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Evaluating Web Content
The amount of information available on the WWW is staggering. Unfortunately much of this information has not been reviewed for authority, accuracy, objectivity, currency, or completeness. The burden of evaluation falls on you, the reader.
- Is it clear who is responsible for the Web page?
- Is it clear who wrote the material? Are their credentials clearly stated?
- If the material is copyrighted, is the name of the copyright holder given?
- Are the sources for any factual information clearly listed so that verification is possible?
- Is the information clear of blatant grammatical, spelling and/or other typographical errors?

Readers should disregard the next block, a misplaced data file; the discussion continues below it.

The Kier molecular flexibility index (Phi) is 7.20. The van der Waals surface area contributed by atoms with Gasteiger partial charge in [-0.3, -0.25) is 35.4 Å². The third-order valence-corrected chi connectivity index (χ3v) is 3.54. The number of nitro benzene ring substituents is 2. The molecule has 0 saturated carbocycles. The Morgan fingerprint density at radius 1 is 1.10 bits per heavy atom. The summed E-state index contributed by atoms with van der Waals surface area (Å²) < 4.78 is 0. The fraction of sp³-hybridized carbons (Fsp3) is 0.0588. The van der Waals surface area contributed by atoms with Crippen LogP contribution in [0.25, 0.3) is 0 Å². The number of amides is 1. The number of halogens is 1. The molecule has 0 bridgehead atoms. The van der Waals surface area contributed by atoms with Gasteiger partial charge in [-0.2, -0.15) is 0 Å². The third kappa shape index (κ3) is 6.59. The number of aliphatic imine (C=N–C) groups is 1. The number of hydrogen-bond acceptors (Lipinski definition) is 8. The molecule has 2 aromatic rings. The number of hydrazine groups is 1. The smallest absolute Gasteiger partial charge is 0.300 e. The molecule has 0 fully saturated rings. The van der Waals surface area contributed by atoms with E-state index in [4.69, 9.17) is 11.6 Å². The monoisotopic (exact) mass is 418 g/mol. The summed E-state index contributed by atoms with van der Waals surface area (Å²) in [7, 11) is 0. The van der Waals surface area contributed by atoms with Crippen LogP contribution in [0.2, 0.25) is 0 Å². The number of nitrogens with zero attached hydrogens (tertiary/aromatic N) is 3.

- If there are graphs or charts are they clearly labeled? Is source information given?
- What is the purpose of providing the information? (Public service, profit, or persuasion)
- Is the information free of advertising?
- If there is advertising is it clearly differentiated from the informational content?
- Are there dates on the page indicating when it was written or last revised?
- Are there indications that the material is kept current?
- Is there an indication that the page has been completed and is not still under construction?
(These criteria are based on checklists in the book Web Wisdom: How to Evaluate and Create Information Quality on the Web by Jan Alexander and Marsha Ann Tate)
Code Books – system developed by government to classify companies.
- SEC reports—company financial reports submitted to the Security and Exchange Commission.
Forbes Magazine publishes several rankings of companies and individuals, including their annual directory of the 500 largest U.S. companies, the 500 largest privately held companies, the 200 best small companies, the top CEO's, and the 400 wealthiest people in the U.S. You can access these Forbes' lists from the magazine's website (http://www.forbes.com/). These rankings are also available in Hoover's Company Profiles.